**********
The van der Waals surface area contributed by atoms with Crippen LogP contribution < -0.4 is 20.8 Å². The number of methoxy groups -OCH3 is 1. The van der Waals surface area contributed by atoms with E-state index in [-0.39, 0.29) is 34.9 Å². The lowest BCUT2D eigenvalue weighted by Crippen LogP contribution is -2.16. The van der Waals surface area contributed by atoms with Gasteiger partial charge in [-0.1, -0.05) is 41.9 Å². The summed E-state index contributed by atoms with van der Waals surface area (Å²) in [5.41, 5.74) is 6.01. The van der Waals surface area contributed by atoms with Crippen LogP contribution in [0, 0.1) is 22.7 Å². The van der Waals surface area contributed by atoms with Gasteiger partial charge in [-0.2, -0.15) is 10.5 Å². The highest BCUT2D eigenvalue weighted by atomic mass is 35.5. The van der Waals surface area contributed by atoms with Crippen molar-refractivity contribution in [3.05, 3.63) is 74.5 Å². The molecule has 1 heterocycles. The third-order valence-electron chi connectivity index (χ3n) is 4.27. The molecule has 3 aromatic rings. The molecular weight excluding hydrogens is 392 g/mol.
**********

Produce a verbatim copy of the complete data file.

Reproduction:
The van der Waals surface area contributed by atoms with Crippen LogP contribution < -0.4 is 20.8 Å². The number of methoxy groups -OCH3 is 1. The van der Waals surface area contributed by atoms with E-state index in [-0.39, 0.29) is 34.9 Å². The lowest BCUT2D eigenvalue weighted by Crippen LogP contribution is -2.16. The van der Waals surface area contributed by atoms with Gasteiger partial charge in [-0.1, -0.05) is 41.9 Å². The summed E-state index contributed by atoms with van der Waals surface area (Å²) in [5.41, 5.74) is 6.01. The van der Waals surface area contributed by atoms with Crippen LogP contribution in [0, 0.1) is 22.7 Å². The van der Waals surface area contributed by atoms with Gasteiger partial charge in [-0.2, -0.15) is 10.5 Å². The highest BCUT2D eigenvalue weighted by atomic mass is 35.5. The van der Waals surface area contributed by atoms with Crippen molar-refractivity contribution in [3.05, 3.63) is 74.5 Å². The molecule has 1 heterocycles. The third-order valence-electron chi connectivity index (χ3n) is 4.27. The molecule has 3 aromatic rings. The molecular weight excluding hydrogens is 392 g/mol.